“Without this instability, Mars likely would have had a mass closer to Earth’s and would be a very different, perhaps more Earth-like, planet compared to what it is today,” he said. “I should also say that this is not the only mechanism capable of explaining the low mass of Mars. However, we already know that the Nice model does an excellent job of reproducing many features of the outer Solar System, and if it occurs at the right time in the Solar System’s history it also ends up explaining our inner Solar System.”
This study could also have drastic implications when it comes to the study of extra-solar systems. At present, our models for how planets form and evolve are based on what we have been able to learn from our own Solar System. Hence, by learning more about how gas giants and terrestrial planets grew and assumed their current orbits, scientists will be able to create more comprehensive models of how life-bearing planets could merge around other stars.
It certainly would help narrow the search for “Earth-like” planets and (dare we dream?) planets that support life.
Earth’s place in the “Goldilocks” zone of our solar system may be the result of the expulsion of a fifth giant planet from our solar system during its first 600 million years, according to a recent journal publication.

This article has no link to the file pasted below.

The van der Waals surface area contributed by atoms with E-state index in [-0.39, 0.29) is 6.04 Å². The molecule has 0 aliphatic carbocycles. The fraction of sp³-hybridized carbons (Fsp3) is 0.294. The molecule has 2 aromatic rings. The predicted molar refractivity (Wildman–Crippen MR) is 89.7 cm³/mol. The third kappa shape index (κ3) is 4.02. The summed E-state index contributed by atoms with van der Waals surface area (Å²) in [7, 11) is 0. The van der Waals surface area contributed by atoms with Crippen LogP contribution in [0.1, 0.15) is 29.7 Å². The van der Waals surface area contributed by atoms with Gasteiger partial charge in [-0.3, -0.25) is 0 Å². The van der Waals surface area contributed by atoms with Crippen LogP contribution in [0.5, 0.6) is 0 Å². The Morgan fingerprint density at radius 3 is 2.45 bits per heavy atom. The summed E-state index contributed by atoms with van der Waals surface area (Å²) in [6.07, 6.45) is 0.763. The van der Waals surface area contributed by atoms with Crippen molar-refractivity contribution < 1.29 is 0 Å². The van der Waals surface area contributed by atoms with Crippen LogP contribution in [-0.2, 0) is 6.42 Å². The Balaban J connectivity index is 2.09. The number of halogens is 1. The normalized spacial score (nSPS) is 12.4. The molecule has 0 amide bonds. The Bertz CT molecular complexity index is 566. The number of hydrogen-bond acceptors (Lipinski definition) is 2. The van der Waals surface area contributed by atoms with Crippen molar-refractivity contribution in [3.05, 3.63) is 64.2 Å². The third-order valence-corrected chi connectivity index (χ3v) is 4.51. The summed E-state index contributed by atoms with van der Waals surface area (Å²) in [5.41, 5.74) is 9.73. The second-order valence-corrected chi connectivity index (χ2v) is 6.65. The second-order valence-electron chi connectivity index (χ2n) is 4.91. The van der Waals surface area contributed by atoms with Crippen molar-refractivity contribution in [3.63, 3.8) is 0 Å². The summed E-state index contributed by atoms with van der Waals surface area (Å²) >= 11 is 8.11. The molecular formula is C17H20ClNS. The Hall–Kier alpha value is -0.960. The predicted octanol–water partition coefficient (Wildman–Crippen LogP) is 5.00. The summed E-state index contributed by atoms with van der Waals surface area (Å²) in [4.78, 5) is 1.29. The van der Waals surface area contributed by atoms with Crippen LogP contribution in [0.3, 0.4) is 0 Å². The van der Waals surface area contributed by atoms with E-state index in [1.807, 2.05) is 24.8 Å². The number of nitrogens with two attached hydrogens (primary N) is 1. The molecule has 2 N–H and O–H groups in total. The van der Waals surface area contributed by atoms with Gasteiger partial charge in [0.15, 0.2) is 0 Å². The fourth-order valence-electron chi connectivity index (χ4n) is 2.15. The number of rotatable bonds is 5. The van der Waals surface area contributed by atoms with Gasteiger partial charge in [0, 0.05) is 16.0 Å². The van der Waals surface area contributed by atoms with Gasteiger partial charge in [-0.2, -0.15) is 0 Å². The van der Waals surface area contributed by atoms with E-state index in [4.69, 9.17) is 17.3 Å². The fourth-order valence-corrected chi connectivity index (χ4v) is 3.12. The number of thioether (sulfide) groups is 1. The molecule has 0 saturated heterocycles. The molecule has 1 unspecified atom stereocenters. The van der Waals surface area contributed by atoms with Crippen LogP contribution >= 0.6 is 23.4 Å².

“We have all sorts of clues about the early evolution of the solar system,” said author Dr. David Nesvorny of the Southwest Research Institute. “They come from the analysis of the trans-Neptunian population of small bodies known as the Kuiper Belt, and from the lunar cratering record.”
Nesvorny and his team used the clues they had to build computer simulations of the early solar system and test their theories. What resulted was an early solar system model that has quite a different configuration than today, and a jumbling of planets that may have given Earth the “preferred” spot for life to evolve.
Researchers interpret the clues as evidence that the orbits of Jupiter, Saturn, Uranus and Neptune were affected by a dynamical instability when our solar system was only about half a billion years old. This instability is believed to have helped increase the distance between the giant planets, along with scattering smaller bodies. The scattering of small bodies pushed objects both inward, and outward with some objects ending up in the Kuiper Belt and others impacting the terrestrial planets and the Moon. Jupiter is believed to have scattered objects outward as it moved in towards the sun.
One problem with this interpretation is that slow changes to Jupiter’s orbit would most likely add too much momentum to the orbits of the terrestrial planets. The additional momentum would have possibly caused a collision of Earth with Venus or Mars.
“Colleagues suggested a clever way around this problem,” said Nesvorny. “They proposed that Jupiter’s orbit quickly changed when Jupiter scattered off of Uranus or Neptune during the dynamical instability in the outer solar system.”
Basically if Jupiter’s early migration “jumps,” the orbital coupling between the terrestrial planets and Jupiter is weaker, and less harmful to the inner solar system.